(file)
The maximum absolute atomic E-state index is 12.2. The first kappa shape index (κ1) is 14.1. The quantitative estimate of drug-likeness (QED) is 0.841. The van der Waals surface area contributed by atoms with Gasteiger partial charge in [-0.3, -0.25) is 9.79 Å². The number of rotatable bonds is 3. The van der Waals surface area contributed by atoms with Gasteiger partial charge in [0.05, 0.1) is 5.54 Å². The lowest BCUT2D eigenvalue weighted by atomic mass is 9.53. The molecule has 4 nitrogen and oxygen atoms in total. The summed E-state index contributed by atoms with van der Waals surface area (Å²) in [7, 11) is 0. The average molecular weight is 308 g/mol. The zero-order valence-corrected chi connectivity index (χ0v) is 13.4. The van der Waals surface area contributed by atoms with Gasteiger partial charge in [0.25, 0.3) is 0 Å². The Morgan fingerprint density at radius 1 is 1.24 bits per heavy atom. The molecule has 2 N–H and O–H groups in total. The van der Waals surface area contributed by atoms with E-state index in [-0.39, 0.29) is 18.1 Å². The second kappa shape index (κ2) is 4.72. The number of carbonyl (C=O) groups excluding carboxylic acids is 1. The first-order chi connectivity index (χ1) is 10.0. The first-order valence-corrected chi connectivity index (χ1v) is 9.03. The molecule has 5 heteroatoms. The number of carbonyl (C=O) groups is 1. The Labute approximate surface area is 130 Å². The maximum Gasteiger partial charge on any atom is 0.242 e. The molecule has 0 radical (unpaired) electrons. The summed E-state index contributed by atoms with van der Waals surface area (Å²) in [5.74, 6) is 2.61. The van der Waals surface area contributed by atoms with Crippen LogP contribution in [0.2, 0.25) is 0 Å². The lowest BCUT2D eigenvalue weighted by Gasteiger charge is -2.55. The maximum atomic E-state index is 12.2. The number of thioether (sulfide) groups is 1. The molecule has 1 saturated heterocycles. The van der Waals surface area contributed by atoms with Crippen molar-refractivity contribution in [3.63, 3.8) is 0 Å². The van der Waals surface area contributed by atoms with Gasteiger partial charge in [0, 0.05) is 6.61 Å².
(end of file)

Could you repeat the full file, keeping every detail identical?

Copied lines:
The maximum absolute atomic E-state index is 12.2. The first kappa shape index (κ1) is 14.1. The quantitative estimate of drug-likeness (QED) is 0.841. The van der Waals surface area contributed by atoms with Gasteiger partial charge in [-0.3, -0.25) is 9.79 Å². The number of rotatable bonds is 3. The van der Waals surface area contributed by atoms with Gasteiger partial charge in [0.05, 0.1) is 5.54 Å². The lowest BCUT2D eigenvalue weighted by atomic mass is 9.53. The molecule has 4 nitrogen and oxygen atoms in total. The summed E-state index contributed by atoms with van der Waals surface area (Å²) in [7, 11) is 0. The average molecular weight is 308 g/mol. The zero-order valence-corrected chi connectivity index (χ0v) is 13.4. The van der Waals surface area contributed by atoms with Gasteiger partial charge in [0.25, 0.3) is 0 Å². The Morgan fingerprint density at radius 1 is 1.24 bits per heavy atom. The molecule has 2 N–H and O–H groups in total. The van der Waals surface area contributed by atoms with E-state index in [-0.39, 0.29) is 18.1 Å². The second kappa shape index (κ2) is 4.72. The number of carbonyl (C=O) groups excluding carboxylic acids is 1. The first-order chi connectivity index (χ1) is 10.0. The first-order valence-corrected chi connectivity index (χ1v) is 9.03. The molecule has 5 heteroatoms. The number of carbonyl (C=O) groups is 1. The Labute approximate surface area is 130 Å². The maximum Gasteiger partial charge on any atom is 0.242 e. The molecule has 0 radical (unpaired) electrons. The summed E-state index contributed by atoms with van der Waals surface area (Å²) in [5.74, 6) is 2.61. The van der Waals surface area contributed by atoms with Crippen LogP contribution in [0.2, 0.25) is 0 Å². The lowest BCUT2D eigenvalue weighted by Gasteiger charge is -2.55. The maximum atomic E-state index is 12.2. The number of thioether (sulfide) groups is 1. The molecule has 1 saturated heterocycles. The van der Waals surface area contributed by atoms with Crippen molar-refractivity contribution in [3.63, 3.8) is 0 Å². The van der Waals surface area contributed by atoms with Gasteiger partial charge in [0, 0.05) is 6.61 Å².